Wading In!

Posted on - In Birds2blog
Waders were back in the fields at Cockersand in their thousands again on Friday. On the day I saw up to 4,500 Golden Plover, c.3,000 here and 1,500 at Glasson. An estimated 2,500 Dunlin were with the Golden Plover, and the uncounted Lapwing, Curlew, and Redshank created an impressive total of c.7,000 waders in the Cockersand fields today. There was also an exceptional count of at least 90 Meadow Pipit in one field today, with an absolute minimum of 8,000 Starling, and to add to the wader spectacle, the 5,000 Wigeon count of 5 February were again strung out along the tide between the lighthouse at Cockersand and Bank End. On Plover Scar, 550 Oystercatcher, 82 Turnstone and 3 Redshank, with 11 Eider seen off here, 3 Red-breasted Merganser drake were seen as one so...
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First Trickle Of Vis

Posted on - In Fleetwood Birder
I headed to the southern section of the Obs recording area and had a walk over the farm fields and a brief look on the sea. I had 6 oktas cloud cover with a 10 mph southeasterly wind..There was quite a few Magpies around this morning and in total I had 15. If any of them had been flying a little higher I would have said that they were on vis. However, I did have the first trickle of vis this morning in the shape of 13 Woodpigeons, five Skylarks and two Siskins. All were high and heading S/SE into the wind. Ian had a similar mix of species at the Point with the addition of Grey Wagtail and Mistle Thrush.Pink-footed Geese were dropping in to the farm fields across the road from first light. I could hear them, but not see them, other than a group of 97 and another skein of 50 heading north.I just go to the sea wall as the tide was turning and ...
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VP Red Kite and Raven

Posted on - In Fleetwood Birder
Yesterday morning I was out at one of my wintering bird survey plots on some Lancashire mossland carrying out a Vantage Point (VP) and transect survey. It was a lovely clear day, for a change, with a light southwesterly wind and Gail had joined me for a bit of fresh air and exercise. Gail does occasionally join me and in addition to providing me with some most welcome company, another pairs of eyes is useful. She is very good at picking birds up at a distance, even though she might not be able to identify them, and sometimes gets on birds before me! I had quipped on Facebook yesterday that it was a belated Valentine's Day treat for her, but in reality the treat was the sighting of a Red Kite.Anthony McGeehan in his book 'Birds Through Irish Eyes' says Red Kites are big, lanky basketball players. Gangly at rest, with long limbs and a loping ...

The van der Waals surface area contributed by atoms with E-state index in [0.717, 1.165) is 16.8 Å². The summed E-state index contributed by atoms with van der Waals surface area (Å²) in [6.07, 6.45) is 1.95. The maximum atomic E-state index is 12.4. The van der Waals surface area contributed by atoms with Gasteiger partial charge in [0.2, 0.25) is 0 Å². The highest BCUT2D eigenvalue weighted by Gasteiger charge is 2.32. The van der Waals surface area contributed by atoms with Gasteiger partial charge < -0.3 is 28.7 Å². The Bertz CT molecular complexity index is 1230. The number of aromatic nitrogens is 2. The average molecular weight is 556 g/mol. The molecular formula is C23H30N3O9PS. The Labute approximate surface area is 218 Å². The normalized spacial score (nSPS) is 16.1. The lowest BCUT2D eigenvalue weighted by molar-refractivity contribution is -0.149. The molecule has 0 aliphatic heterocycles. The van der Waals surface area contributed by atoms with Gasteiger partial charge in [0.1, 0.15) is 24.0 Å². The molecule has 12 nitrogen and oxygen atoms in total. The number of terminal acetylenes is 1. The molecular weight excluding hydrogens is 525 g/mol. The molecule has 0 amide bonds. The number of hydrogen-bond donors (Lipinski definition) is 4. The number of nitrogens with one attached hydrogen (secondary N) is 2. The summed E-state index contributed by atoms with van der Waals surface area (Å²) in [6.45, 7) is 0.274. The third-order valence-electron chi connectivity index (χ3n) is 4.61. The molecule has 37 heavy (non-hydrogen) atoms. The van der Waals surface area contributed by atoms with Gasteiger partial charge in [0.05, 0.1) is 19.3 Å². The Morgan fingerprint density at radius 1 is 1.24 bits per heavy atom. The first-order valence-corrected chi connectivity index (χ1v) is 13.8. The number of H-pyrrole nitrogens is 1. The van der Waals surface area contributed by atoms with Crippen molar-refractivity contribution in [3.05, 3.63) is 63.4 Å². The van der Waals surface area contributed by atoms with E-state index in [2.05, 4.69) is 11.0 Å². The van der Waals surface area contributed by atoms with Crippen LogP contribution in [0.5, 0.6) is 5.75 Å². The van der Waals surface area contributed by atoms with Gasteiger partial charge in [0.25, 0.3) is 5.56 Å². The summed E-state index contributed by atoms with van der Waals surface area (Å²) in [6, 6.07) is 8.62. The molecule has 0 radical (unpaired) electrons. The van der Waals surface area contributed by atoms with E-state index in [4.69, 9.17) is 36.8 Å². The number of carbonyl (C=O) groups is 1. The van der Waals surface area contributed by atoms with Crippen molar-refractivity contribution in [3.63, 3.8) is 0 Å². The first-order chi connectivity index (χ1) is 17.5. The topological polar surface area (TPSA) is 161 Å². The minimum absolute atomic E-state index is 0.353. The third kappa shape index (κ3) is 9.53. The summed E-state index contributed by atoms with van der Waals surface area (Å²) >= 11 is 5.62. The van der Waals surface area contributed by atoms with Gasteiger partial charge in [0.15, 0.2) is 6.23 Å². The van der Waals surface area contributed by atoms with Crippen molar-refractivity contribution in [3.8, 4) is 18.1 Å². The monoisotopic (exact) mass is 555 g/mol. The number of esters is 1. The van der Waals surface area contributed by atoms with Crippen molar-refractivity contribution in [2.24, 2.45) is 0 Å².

Another Good Year

Posted on - In North Lancs Ringing Group
With all the data now in it was another successful year for the group with total handlings of 15,940 made up of 9152 new fully grown, 2950 nestlings and 3838 retraps or recoveries.Top of the pile as usual was Blue Tit with 2399 handlings of these 994 were nestlings from our various nest box schemes and 472 retraps. Our RAS schemes featured highly with Pied Flycatcher having their best year ever with 944 handlings made up of 754 nestlings, 115 retraps and 75 adults. Sand Martins had a reasonable year with 757 handlings but Reed Warblers  at 389 were down due to access difficultiesWe have five colour ringing schemes. Nuthatch with 773 records of which 651 were re-sightings was the most productive. Bearded Tits with 437 records of which 405 were sightings. These are both local species with only very occasional movements out of the ar...
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A Photo Or Two

Posted on - In Another Bird Blog
I didn’t get many photos this morning. As each week passes the adult birds and those born last year get older and wiser about birders and keep out of the way of cameras and bins. An early morning Barn Owl is pretty much guaranteed at the moment when food is scarce and the owls spend longer on the hunt. So it was this morning as the owl stayed alongside the moss road but hidden by distance and the straggly hedge at eye level. I made do with a Kestrel and then a Buzzard just sat in the opposite field but keeping a wary eye on passing cars. It looked like last year’s bird. BuzzardAlong Lancaster Road a farmer was out early taking the tops off and shaping the hedgerow. It rather stopped my looking for finches and much else but the flood at Rawcliffe/Pilling held 4 Fieldfare, 1 Kestrel, 180 Lapwing, 10 Pied Wagtail and 8 Meadow Pip...